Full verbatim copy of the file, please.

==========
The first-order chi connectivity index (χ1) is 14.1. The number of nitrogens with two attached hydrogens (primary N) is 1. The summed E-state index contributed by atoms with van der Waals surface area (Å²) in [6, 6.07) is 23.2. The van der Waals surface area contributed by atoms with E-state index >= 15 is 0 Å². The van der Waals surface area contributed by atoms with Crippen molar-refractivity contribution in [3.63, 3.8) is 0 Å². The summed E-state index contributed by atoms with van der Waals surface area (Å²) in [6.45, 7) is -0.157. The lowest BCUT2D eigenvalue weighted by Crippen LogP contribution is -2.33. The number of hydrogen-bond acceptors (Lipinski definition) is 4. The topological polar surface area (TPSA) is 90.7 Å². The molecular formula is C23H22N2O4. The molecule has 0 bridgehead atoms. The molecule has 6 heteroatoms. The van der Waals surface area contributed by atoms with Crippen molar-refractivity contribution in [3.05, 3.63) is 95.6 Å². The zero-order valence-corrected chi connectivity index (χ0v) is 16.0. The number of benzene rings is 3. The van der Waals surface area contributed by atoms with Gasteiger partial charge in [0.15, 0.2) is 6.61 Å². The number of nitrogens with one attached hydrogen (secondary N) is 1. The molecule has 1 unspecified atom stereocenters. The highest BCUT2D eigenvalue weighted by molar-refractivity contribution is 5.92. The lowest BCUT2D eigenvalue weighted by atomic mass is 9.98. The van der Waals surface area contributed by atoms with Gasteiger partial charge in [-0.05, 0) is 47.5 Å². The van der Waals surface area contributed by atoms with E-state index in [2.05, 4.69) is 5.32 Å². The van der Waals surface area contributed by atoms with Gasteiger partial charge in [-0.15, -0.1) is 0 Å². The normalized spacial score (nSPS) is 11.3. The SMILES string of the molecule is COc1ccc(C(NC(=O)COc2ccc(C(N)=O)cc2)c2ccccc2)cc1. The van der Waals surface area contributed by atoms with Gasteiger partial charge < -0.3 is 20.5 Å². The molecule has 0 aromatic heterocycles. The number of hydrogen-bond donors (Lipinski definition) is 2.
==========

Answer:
The first-order chi connectivity index (χ1) is 14.1. The number of nitrogens with two attached hydrogens (primary N) is 1. The summed E-state index contributed by atoms with van der Waals surface area (Å²) in [6, 6.07) is 23.2. The van der Waals surface area contributed by atoms with E-state index >= 15 is 0 Å². The van der Waals surface area contributed by atoms with Crippen molar-refractivity contribution in [3.63, 3.8) is 0 Å². The summed E-state index contributed by atoms with van der Waals surface area (Å²) in [6.45, 7) is -0.157. The lowest BCUT2D eigenvalue weighted by Crippen LogP contribution is -2.33. The number of hydrogen-bond acceptors (Lipinski definition) is 4. The topological polar surface area (TPSA) is 90.7 Å². The molecular formula is C23H22N2O4. The molecule has 0 bridgehead atoms. The molecule has 6 heteroatoms. The van der Waals surface area contributed by atoms with Crippen molar-refractivity contribution in [3.05, 3.63) is 95.6 Å². The zero-order valence-corrected chi connectivity index (χ0v) is 16.0. The number of benzene rings is 3. The van der Waals surface area contributed by atoms with Gasteiger partial charge in [0.15, 0.2) is 6.61 Å². The number of nitrogens with one attached hydrogen (secondary N) is 1. The molecule has 1 unspecified atom stereocenters. The highest BCUT2D eigenvalue weighted by molar-refractivity contribution is 5.92. The lowest BCUT2D eigenvalue weighted by atomic mass is 9.98. The van der Waals surface area contributed by atoms with Gasteiger partial charge in [-0.05, 0) is 47.5 Å². The van der Waals surface area contributed by atoms with E-state index in [2.05, 4.69) is 5.32 Å². The van der Waals surface area contributed by atoms with Gasteiger partial charge in [-0.15, -0.1) is 0 Å². The normalized spacial score (nSPS) is 11.3. The SMILES string of the molecule is COc1ccc(C(NC(=O)COc2ccc(C(N)=O)cc2)c2ccccc2)cc1. The van der Waals surface area contributed by atoms with Gasteiger partial charge < -0.3 is 20.5 Å². The molecule has 0 aromatic heterocycles. The number of hydrogen-bond donors (Lipinski definition) is 2.